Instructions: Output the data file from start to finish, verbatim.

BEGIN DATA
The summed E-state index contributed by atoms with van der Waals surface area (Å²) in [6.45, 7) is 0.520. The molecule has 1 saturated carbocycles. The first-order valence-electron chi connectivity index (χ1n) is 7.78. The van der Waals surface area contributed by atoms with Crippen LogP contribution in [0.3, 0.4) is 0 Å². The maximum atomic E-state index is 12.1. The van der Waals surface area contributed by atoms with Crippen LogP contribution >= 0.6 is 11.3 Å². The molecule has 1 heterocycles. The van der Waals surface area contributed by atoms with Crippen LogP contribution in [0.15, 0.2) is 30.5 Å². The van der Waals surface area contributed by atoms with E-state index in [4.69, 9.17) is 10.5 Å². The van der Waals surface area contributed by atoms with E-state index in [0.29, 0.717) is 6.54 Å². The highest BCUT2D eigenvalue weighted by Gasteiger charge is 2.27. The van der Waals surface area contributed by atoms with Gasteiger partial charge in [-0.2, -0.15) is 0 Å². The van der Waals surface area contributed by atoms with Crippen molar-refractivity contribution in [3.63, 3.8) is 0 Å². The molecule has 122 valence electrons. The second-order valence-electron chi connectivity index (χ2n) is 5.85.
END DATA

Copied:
The summed E-state index contributed by atoms with van der Waals surface area (Å²) in [6.45, 7) is 0.520. The molecule has 1 saturated carbocycles. The first-order valence-electron chi connectivity index (χ1n) is 7.78. The van der Waals surface area contributed by atoms with Crippen LogP contribution in [0.3, 0.4) is 0 Å². The maximum atomic E-state index is 12.1. The van der Waals surface area contributed by atoms with Crippen LogP contribution >= 0.6 is 11.3 Å². The molecule has 1 heterocycles. The van der Waals surface area contributed by atoms with Crippen LogP contribution in [0.15, 0.2) is 30.5 Å². The van der Waals surface area contributed by atoms with E-state index in [4.69, 9.17) is 10.5 Å². The van der Waals surface area contributed by atoms with E-state index in [0.29, 0.717) is 6.54 Å². The highest BCUT2D eigenvalue weighted by Gasteiger charge is 2.27. The van der Waals surface area contributed by atoms with Gasteiger partial charge in [-0.2, -0.15) is 0 Å². The van der Waals surface area contributed by atoms with Crippen molar-refractivity contribution in [3.63, 3.8) is 0 Å². The molecule has 122 valence electrons. The second-order valence-electron chi connectivity index (χ2n) is 5.85.